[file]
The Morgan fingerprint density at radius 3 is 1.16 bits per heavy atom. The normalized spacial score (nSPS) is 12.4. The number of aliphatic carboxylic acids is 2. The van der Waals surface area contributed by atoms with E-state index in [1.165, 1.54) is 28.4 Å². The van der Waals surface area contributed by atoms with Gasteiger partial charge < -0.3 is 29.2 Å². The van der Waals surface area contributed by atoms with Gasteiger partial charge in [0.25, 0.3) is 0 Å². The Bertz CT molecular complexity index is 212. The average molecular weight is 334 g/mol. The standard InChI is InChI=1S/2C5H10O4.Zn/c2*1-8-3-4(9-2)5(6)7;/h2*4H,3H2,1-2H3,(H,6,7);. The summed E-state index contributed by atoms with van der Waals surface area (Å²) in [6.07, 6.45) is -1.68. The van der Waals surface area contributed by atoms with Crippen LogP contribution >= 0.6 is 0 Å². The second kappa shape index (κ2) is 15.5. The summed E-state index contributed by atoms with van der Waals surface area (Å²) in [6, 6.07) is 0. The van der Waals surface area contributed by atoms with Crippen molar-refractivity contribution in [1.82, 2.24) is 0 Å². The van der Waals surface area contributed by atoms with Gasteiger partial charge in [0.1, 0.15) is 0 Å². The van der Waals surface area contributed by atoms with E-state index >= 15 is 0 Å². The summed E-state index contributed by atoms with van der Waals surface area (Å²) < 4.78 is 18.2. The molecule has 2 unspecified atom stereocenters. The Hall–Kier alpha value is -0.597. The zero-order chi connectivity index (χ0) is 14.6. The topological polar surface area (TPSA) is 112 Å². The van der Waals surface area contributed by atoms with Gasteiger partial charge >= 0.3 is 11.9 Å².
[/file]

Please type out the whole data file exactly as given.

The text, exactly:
The Morgan fingerprint density at radius 3 is 1.16 bits per heavy atom. The normalized spacial score (nSPS) is 12.4. The number of aliphatic carboxylic acids is 2. The van der Waals surface area contributed by atoms with E-state index in [1.165, 1.54) is 28.4 Å². The van der Waals surface area contributed by atoms with Gasteiger partial charge < -0.3 is 29.2 Å². The van der Waals surface area contributed by atoms with Gasteiger partial charge in [0.25, 0.3) is 0 Å². The Bertz CT molecular complexity index is 212. The average molecular weight is 334 g/mol. The standard InChI is InChI=1S/2C5H10O4.Zn/c2*1-8-3-4(9-2)5(6)7;/h2*4H,3H2,1-2H3,(H,6,7);. The summed E-state index contributed by atoms with van der Waals surface area (Å²) in [6.07, 6.45) is -1.68. The van der Waals surface area contributed by atoms with Crippen LogP contribution >= 0.6 is 0 Å². The second kappa shape index (κ2) is 15.5. The summed E-state index contributed by atoms with van der Waals surface area (Å²) in [6, 6.07) is 0. The van der Waals surface area contributed by atoms with Crippen molar-refractivity contribution in [1.82, 2.24) is 0 Å². The van der Waals surface area contributed by atoms with Gasteiger partial charge in [0.1, 0.15) is 0 Å². The van der Waals surface area contributed by atoms with E-state index >= 15 is 0 Å². The summed E-state index contributed by atoms with van der Waals surface area (Å²) < 4.78 is 18.2. The molecule has 2 unspecified atom stereocenters. The Hall–Kier alpha value is -0.597. The zero-order chi connectivity index (χ0) is 14.6. The topological polar surface area (TPSA) is 112 Å². The van der Waals surface area contributed by atoms with Gasteiger partial charge >= 0.3 is 11.9 Å².